The portion north of the Tappan Zee Bridge is a half-mile paved walkway directly along the Hudson River. Opened in 2011 and linked to Tarrytown's Pierson Village Park, the path offers views of the Manhattan skyline and Tappan Zee Bridge all set against the backdrop of the Hudson River.
Intrepid walkers looking to put some more mileage on their legs can continue north on the path and enter the RiverWalk esplanade at Ichabod's Landing in Sleepy Hollow. The path can also be picked up again at the mile-long portion of RiverWalk Tarrytown that sits south of the Tappan Zee Bridge.
Info: 250 W. Main St., Tarrytown; open daily a half-hour before sunrise to a half-hour after sunset; 914-631-8347; www.tarrytowngov.com; parking is available at several nearby lots, including the Tarrytown Recreation Department lot at 238 West Main St.
Scenic Tappan Zee Bridge
Scenic Hudson Park at Irvington
Farther south of the Tappan Zee Bridge, walkers will find more Hudson River and New York City skyline views at the Scenic Hudson Park at Irvington. Co-owned by the Village of Irvington and the Scenic Hudson Land Trust, the park boasts close to a mile of walkways that weave around the park, as well as a half-mile segment alongside the Hudson. There are also two playground areas, more than five acres of lawn and several ballfields. Fashion lovers will also note that adjacent to the park is the headquarters of the women's clothing company Eileen Fisher, at the redeveloped industrial site Bridge Street Properties.
Info: Near the intersection of Bridge and Astor Streets; open March through November, 7 a.m.-10 p.m. (7:30 a.m.-8 p.m. during the winter); 914-591-7736, www.irvingtonny.gov; there's a parking lot off Bridge Street near Bridge Street properties.
Walkway Over the Hudson
Need more than a walk along the Hudson River? Then a saunter over Walkway Over the Hudson State Historic Park between Poughkeepsie and Highland is in order. Built in 2009 on a once-abandoned railroad bridge, Walkway Over the Hudson is a 212-foot-high and 1.28-mile-long linear walkway spanning the river that is the longest elevated pedestrian bridge in the world. The paved walkway offers walkers, in-line skaters and bikers a unique way to experience the river below in all its panoramic glory. There are picnic tables at both ends and plaques detailing the bridge's history along the walking route.
Info: The east side of the walkway in Poughkeepsie is accessible off route 9G/Parker Avenue. The west side in Highland is accessible off Haviland Road; open daily from 7 a.m. till sunset; 845-834-2867; www.walkway.org; there is free parking at 87 Haviland Rd., Highland, on the north side. On the east side there is $5 parking at 61 Parker Ave., Poughkeepsie.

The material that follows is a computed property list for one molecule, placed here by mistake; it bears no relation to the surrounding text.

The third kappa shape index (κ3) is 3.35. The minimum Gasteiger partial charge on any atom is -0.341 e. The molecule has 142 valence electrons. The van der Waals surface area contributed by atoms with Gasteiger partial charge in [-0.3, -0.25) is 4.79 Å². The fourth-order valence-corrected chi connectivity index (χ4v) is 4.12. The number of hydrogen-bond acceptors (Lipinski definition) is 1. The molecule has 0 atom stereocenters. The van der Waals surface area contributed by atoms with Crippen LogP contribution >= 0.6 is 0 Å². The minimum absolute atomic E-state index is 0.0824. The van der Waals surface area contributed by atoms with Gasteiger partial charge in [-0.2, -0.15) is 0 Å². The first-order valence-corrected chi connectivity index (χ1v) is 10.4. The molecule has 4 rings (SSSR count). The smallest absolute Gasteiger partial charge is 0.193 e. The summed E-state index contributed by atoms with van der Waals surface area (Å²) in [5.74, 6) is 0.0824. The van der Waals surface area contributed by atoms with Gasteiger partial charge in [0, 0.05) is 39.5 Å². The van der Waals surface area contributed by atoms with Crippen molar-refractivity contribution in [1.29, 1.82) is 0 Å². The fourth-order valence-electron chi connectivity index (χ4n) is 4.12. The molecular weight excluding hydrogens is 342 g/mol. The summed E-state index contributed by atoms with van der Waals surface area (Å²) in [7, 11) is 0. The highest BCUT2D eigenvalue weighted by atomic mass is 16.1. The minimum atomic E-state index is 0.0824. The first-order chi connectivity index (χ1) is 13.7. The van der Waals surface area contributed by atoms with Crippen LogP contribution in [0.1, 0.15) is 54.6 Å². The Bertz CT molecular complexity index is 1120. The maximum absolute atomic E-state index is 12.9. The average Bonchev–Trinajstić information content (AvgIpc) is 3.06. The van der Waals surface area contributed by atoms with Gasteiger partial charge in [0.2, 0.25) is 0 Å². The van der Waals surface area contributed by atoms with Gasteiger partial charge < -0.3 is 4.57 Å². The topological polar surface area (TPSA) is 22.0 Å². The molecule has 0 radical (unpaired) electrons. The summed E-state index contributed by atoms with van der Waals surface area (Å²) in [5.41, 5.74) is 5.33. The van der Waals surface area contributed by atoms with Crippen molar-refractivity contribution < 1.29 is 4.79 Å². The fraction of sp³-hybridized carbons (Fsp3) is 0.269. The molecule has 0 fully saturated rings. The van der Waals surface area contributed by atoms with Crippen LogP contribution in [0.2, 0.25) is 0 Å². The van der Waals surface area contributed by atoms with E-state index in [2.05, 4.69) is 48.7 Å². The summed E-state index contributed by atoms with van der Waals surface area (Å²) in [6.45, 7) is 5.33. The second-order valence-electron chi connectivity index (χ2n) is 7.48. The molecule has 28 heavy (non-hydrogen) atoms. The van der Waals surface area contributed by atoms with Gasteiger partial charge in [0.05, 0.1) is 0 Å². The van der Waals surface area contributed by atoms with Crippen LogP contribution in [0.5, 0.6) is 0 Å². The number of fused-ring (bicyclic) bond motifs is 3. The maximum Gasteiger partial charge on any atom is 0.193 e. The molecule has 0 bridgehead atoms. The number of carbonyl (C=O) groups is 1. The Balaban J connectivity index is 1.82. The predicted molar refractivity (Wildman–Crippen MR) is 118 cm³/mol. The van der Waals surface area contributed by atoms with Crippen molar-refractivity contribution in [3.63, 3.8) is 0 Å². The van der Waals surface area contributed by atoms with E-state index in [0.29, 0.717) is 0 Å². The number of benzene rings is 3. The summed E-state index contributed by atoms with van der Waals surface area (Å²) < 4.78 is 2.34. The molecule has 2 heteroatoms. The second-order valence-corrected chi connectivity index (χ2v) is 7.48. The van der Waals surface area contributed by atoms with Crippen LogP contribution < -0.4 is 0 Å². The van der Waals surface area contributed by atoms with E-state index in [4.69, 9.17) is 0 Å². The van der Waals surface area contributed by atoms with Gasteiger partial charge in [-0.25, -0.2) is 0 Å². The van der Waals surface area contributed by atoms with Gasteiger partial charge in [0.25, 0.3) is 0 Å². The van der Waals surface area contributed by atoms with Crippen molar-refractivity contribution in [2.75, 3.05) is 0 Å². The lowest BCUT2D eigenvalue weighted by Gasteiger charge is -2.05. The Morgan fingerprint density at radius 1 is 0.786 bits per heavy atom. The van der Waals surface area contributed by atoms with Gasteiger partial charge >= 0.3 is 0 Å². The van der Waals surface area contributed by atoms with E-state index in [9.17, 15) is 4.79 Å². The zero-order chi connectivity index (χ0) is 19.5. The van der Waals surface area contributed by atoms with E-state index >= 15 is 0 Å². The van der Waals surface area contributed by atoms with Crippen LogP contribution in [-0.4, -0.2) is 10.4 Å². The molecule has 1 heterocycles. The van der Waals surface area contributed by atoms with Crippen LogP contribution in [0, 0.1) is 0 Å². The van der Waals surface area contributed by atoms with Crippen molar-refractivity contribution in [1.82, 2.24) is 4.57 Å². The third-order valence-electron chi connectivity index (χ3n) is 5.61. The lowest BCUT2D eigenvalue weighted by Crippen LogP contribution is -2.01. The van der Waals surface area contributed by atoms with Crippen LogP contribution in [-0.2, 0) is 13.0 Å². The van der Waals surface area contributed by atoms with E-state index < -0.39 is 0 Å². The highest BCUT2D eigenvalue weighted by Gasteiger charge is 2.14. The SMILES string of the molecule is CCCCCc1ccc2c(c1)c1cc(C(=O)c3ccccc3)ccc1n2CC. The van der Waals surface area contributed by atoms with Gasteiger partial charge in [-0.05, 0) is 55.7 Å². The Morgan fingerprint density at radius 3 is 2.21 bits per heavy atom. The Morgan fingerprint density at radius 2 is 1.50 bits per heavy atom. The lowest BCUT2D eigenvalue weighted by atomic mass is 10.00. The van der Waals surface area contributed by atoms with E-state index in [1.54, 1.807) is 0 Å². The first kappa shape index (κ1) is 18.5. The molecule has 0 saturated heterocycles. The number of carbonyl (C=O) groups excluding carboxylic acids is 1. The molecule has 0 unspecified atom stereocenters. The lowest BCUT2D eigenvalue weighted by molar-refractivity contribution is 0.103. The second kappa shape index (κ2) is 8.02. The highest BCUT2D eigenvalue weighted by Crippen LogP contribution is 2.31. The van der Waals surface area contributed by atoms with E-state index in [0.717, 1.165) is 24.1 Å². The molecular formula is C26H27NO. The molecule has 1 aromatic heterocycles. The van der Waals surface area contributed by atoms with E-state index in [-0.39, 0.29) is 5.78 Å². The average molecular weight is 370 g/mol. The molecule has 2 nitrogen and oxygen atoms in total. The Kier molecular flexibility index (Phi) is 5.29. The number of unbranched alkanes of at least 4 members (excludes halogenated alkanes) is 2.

For more of a hike:
Camp Smith Trail
The Camp Smith Trail can be strenuous, but it rewards with panoramic views of the Hudson Valley and Bear Mountain Bridge. The trail, part of the Hudson Highlands State Park, is several miles long and will take some time to complete. Those planning to take the trek should pack water, snacks and a pair of binoculars, as the views are often well worth the physical exertion.
Info: The trail begins at the Bear Mountain Tollhouse about 2.5 miles south of Bear Mountain Bridge on Route 6/202 (Bear Mountain Bridge Road) in Cortlandt Manor; 845-225-7207, www.nysparks.com
Croton Gorge Park
Croton Gorge Park is a 97-acre park that lets visitors experience the New Croton Dam and its waterfall-like spillway up close. The dam was completed in 1906 (the "new" in its name is relative), and boasts one of the most impressive falling bodies of water south of Niagara Falls. It's also touted as the third-largest hand-hewn structure in the world, behind the Great Pyramid of Giza and the Great Wall of China. Walkers can hike to the top of the dam to a bridge that gives a close-up view of the spillway. In addition, the Old Croton Aqueduct Trail starts at the park and follows the old underground aqueduct about 40 miles to New York City, although there are breaks in the trail along the way.
Info: Route 129, Cortlandt; 8 a.m. to dusk; 914-827-9568; www.parks.westchestergov.com; free parking is available at the base of the dam on weekdays, and for $10 on weekends May through September.
Rockland Lake State Park
If you want access to hiking trails and a paved walkway, look no further than Rockland Lake State Park in Valley Cottage. The lake is on a ridge of Hook Mountain above the west bank of the Hudson River, and the park has several hiking and biking trails with some spectacular panoramic views of the Hudson River and surrounding countryside. Walkers, joggers, in-line skaters and bicyclists can also enjoy a 3.2-mile paved trail that loops around the lake. In addition, visitors can swim in a 24,140-square-foot swimming and diving pool, play tennis on six courts and play golf at the two 18-hole courses.
Info: 299 Rockland Lake Rd., Valley Cottage; $8 per vehicle; open year-round from daylight till dusk, 845-268-3020, www.nysparks.com